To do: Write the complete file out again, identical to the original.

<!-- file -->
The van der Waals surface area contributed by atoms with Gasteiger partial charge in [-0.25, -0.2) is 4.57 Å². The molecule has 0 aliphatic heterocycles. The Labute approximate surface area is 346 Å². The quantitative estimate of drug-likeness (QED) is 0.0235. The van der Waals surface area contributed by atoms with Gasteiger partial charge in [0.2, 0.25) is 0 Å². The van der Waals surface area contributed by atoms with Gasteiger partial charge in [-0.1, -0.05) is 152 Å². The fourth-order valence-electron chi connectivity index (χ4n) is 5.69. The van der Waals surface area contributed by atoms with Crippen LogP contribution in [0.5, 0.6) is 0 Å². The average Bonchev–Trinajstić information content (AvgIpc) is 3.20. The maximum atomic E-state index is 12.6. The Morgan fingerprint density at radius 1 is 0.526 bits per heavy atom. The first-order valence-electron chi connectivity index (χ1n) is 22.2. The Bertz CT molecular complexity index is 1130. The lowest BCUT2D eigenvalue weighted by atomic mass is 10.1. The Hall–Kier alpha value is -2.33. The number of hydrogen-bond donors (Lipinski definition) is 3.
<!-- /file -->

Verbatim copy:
The van der Waals surface area contributed by atoms with Gasteiger partial charge in [-0.25, -0.2) is 4.57 Å². The molecule has 0 aliphatic heterocycles. The Labute approximate surface area is 346 Å². The quantitative estimate of drug-likeness (QED) is 0.0235. The van der Waals surface area contributed by atoms with Gasteiger partial charge in [0.2, 0.25) is 0 Å². The van der Waals surface area contributed by atoms with Gasteiger partial charge in [-0.1, -0.05) is 152 Å². The fourth-order valence-electron chi connectivity index (χ4n) is 5.69. The van der Waals surface area contributed by atoms with Crippen LogP contribution in [0.5, 0.6) is 0 Å². The average Bonchev–Trinajstić information content (AvgIpc) is 3.20. The maximum atomic E-state index is 12.6. The Morgan fingerprint density at radius 1 is 0.526 bits per heavy atom. The first-order valence-electron chi connectivity index (χ1n) is 22.2. The Bertz CT molecular complexity index is 1130. The lowest BCUT2D eigenvalue weighted by atomic mass is 10.1. The Hall–Kier alpha value is -2.33. The number of hydrogen-bond donors (Lipinski definition) is 3.